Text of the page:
When I talked to Saeb Erekat, the head of the Palestinian negotiating team, he expressed his commitment to the two state solution, but he didn’t rule out the idea of a joint state. “I am ready to talk about it,” he said, and made it clear that the real problem is the occupation, not the nature of the solution. In a phone call from Gaza, the PLO’s Sufyan Abu Zaydeh expressed similar ideas.

The only real opposition my piece got was from the Jewish left. A torrent of articles, letters to the editor [Hebrew] and comments came, calling the rightwing people I interviewed “frauds”, questioning their motives and blaming me for asking them the wrong questions. Reading these comments, I started suspecting that at least some of these supporters of the two states solution never had the Palestinians’ freedom in mind, but something else completely.

Editor’s note: This post was originally published missing the material after the jump. Our apologies.

Bayoumi and Arraf discuss Midnight on the Mavi Marmara with GRITtv
Aug 21, 2010 

Adam Horowitz

Buy Midnight on the Mavi Marmara here.

‘NYT’ finally lets its readers know that 2SS is all but over
Aug 21, 2010

Philip Weiss

In a story about the resumption of direct talks between Palestinians and Israelis today, the Times’ Ethan Bronner glumly concedes that the two-state solution is likely DOA:

Most Palestinians — and many on the Israeli left — argue that there are now too many Israeli settlements in the West Bank for a viable, contiguous Palestinian state to arise there. Settlement growth has continued despite a construction moratorium announced by Mr. Netanyahu.

Moreover, support for many of the settlements remains relatively strong in Israel. In other words, if this view holds, the Israelis have closed out any serious option of a two-state solution. So the talks are useless.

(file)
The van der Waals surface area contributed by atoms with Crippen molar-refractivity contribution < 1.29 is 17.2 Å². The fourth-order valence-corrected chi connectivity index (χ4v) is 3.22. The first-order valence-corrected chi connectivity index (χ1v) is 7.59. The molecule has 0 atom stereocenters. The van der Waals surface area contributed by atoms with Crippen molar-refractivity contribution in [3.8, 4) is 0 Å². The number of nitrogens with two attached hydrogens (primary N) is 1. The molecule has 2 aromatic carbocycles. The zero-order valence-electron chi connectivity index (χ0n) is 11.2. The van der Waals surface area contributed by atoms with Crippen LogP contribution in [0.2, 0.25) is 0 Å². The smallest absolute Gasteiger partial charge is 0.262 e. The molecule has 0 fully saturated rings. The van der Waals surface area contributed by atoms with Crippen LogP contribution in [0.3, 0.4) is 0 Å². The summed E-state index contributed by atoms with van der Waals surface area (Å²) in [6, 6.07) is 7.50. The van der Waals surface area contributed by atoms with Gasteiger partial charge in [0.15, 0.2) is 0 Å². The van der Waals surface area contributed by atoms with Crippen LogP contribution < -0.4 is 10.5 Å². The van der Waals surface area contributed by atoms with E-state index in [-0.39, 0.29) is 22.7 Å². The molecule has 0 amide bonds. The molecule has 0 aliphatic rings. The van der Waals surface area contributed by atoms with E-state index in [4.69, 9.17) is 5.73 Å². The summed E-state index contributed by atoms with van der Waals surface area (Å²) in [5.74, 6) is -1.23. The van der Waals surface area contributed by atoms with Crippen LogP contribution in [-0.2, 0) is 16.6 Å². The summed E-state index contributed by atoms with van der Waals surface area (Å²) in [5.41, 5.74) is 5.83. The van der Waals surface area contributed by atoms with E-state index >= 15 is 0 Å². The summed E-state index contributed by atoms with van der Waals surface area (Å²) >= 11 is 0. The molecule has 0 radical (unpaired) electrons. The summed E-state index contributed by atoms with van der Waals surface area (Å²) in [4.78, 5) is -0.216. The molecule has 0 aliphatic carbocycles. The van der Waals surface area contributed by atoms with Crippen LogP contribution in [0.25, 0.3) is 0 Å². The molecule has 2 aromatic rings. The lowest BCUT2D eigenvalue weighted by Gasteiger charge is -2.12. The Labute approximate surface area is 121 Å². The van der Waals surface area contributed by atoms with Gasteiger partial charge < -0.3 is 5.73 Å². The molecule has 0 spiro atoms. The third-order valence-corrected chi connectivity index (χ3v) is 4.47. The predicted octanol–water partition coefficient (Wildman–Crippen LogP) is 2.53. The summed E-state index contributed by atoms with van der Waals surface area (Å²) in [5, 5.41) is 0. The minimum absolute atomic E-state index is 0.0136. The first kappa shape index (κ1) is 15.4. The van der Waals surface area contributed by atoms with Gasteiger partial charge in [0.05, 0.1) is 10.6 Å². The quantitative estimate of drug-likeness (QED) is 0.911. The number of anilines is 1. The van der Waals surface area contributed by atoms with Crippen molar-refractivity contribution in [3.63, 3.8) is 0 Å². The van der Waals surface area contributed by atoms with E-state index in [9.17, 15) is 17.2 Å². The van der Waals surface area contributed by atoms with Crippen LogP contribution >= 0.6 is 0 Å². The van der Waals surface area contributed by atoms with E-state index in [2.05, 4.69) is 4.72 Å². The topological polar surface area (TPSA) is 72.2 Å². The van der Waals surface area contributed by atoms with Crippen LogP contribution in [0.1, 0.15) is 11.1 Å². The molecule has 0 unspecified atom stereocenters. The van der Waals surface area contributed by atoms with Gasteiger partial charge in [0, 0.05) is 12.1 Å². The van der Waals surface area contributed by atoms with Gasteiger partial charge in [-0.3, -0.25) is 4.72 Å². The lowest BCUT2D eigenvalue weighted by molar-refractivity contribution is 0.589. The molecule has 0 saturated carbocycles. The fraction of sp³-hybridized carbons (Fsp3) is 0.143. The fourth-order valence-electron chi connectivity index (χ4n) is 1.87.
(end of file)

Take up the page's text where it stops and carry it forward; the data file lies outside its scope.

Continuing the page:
This is a significant development.

Anyone who has visited the West Bank and East Jerusalem can see that the idea of two states is all but utopian given the reality of Jewish colonization; but the ideal/fiction of two states must be endorsed in Washington and New York if you are going to be taken seriously, because saying otherwise means that you think the Jewish state is finished. I have known people to privately concede that the idea of a two state solution is crazy but publicly say that they believe in it–in order to be taken seriously. Yesterday on the beach here in Cape Cod, with my mom, I heard a leftwing friend explain to a rightwing friend that she is “for the two-state solution”– a good reminder of the fact that believing in two states is still an avant-garde position, in Jewish life, in complete defiance of the reality, that there is one state there, administered effectively by one side. Bronner’s statement opens the real hope that the Times will begin to inform its readers about the actual state of affairs in Palestine and allow them to start thinking of more creative ways to end the oppression and statelessness of Palestinians. As Noam Sheizaf does in the post above.

On a related note: Bronner quickly blames the end of the two state solution on the Palestinians, saying that they have repeatedly rejected Israel offers of Partition. I have some sympathy for this view—if I were Palestinian, I would think, if we hold out long enough, we will get a majority Palestinian state—but then wouldn’t you do the same thing in the same dispossessed situation?

Also Bronner quotes two Palestinians in the piece but, emphasizing the “Israeli perspective,” far more Israelis. I count four Israelis, including neocon Dore Gold– who despite working for Israeli governments makes $96,000 a year as a scholar of the American Enterprise Institute. The Times says that the piece includes reporting from Ramallah by Khaled Abu-Akr. Naturally I wonder if one or both Palestinian quotes were provided by him; and if Bronner interviews Palestinians; or if the fact that his son is now serving in the IDF makes it hard for him to get Palestinians on the phone? Just making trouble.